It's always interesting hearing directly from filmmakers. We don't often get direct addresses, but when Stanley Kubrick won the DGA's D.W. Griffith Award in 1998 and was unable to attend because he was making Eyes Wide Shut in London, he gave us a three-minute speech that was full of interesting ideas.
Editor's Note: D.W. Griffith may have been an early pioneer and changed cinema forever, but it's important that we also do not ignore the vile and racist nature of movies like Birth of a Nation. While Griffith's legacy is touched on in the video, his responsibility for violence and hate is not. Any advice or conversation about him needs this context.
Check out the video of Kubrick below.
I was enthralled watching Kubrick speak directly to us about the joys and struggles of directing.
Kubrick said Spielberg told him the most difficult thing about directing was getting out of the car when it arrived at set. Sure, it takes immense bravery to put yourself out there, but directing is a great privilege.
Of course, it's tough too. As Kubrick says, it's "like writing War and Peace in a bumper car at an amusement park." Yet there is no joy equal to making something you're proud of and want to show the world.
Perhaps the most interesting part of the speech came in Kubrick's explanation of D.W. Griffith and his legacy. In Kubrick's words:
"I think there’s an intriguing irony in naming the lifetime achievement award after D.W. Griffith because his career was both an inspiration and a cautionary tale. His best films were always ranked among the most important films ever made. And some of them made him a great deal of money. He was instrumental in transforming movies from the nickelodeon novelty to an art form. And he originated and formalized much of the syntax of movie-making now taken for granted. He became an international celebrity and his patronage included many of the world’s leading artists and statesmen of the time. But Griffith was always ready to take tremendous risks in his films and in his business affairs. He was always ready to fly too high. And in the end, the wings of fortune proved for him, like those of Icarus, to be made of nothing more substantial than wax and feathers, and like Icarus, when he flew too close to the sun, they melted. And the man whose fame exceeded the most illustrious filmmakers of today spent the last 17 years of his life shunned by the film industry he had created. I’ve compared Griffith’s career to the Icarus myth, but at the same time I’ve never been certain whether the moral of the Icarus story should only be, as is generally accepted, 'Don’t try to fly too high,' or whether it might also be thought of as, 'Forget the wax and feathers and do a better job on the wings.' One thing, however, is certain. D.W. Griffith left us with an inspiring and intriguing legacy, and the award in his name is one of the greatest honors a film director can receive, something for which I humbly thank all of you, very much."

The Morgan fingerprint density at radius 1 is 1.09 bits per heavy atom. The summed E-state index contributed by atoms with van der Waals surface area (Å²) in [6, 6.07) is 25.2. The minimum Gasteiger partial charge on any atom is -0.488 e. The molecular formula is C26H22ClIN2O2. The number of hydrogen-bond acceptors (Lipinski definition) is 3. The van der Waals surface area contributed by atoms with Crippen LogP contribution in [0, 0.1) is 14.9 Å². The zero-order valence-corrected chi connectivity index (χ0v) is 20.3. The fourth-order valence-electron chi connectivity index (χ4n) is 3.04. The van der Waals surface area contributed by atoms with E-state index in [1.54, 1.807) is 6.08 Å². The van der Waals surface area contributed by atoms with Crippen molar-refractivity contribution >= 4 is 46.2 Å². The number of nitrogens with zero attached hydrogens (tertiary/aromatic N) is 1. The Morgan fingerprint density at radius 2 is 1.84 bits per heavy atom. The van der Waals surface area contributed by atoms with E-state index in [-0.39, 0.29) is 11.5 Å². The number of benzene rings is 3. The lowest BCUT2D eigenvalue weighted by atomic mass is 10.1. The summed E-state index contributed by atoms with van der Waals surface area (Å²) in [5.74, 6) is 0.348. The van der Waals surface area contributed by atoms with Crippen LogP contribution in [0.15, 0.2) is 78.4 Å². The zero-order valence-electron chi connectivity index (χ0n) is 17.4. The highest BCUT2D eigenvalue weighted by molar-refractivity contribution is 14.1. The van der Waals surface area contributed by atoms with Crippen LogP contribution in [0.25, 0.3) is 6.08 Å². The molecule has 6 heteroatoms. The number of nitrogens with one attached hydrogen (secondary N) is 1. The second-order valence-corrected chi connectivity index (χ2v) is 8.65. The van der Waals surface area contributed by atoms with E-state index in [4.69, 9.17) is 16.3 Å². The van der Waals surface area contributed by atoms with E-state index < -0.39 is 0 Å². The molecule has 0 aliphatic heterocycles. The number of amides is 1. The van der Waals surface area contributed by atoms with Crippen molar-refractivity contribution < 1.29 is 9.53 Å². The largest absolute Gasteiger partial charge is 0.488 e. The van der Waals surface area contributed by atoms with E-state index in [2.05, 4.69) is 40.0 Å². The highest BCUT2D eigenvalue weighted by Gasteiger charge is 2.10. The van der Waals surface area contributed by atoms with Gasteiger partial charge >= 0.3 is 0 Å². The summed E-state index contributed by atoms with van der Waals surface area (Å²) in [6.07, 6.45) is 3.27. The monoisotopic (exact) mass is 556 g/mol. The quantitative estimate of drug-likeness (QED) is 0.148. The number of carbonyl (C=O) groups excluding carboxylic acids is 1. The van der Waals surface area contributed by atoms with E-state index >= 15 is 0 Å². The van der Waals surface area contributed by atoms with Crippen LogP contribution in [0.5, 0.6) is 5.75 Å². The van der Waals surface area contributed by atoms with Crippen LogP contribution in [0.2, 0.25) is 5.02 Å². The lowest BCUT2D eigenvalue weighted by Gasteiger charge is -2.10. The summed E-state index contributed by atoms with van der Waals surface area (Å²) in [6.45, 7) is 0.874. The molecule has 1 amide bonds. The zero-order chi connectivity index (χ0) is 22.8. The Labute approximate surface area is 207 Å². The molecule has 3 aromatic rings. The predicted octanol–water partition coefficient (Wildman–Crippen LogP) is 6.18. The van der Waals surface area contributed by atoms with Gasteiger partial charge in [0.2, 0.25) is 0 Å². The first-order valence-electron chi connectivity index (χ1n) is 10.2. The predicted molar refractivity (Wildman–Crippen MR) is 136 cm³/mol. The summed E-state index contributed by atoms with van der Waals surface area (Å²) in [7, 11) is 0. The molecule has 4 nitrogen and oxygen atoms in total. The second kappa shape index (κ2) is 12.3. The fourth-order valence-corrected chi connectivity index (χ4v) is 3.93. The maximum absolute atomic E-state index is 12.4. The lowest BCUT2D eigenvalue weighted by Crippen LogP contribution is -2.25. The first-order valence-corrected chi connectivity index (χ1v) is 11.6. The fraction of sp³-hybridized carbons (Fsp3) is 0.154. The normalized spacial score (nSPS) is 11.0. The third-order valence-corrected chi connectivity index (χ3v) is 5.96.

I thought this was a powerful reflection on cinema and how it captivates and alienates us. Kubrick was known to be obsessive, but if you can say one thing about him, it's that if he was planning on flying close to the sun making movies, you better believe he would spend a lot of time on making the wings. And he did.
Kubick's legacy is that of a master filmmaker who spent inordinate amounts of time putting himself in every frame of his films.
As we endeavor on our own projects, we should stop for a beat and listen to what Kubrick has to say here. Having great vision is nothing if you don't have the resources to enact it. Make a plan, prepare to soar, and always know where the ground is for a landing.
Let us know what you think in the comments.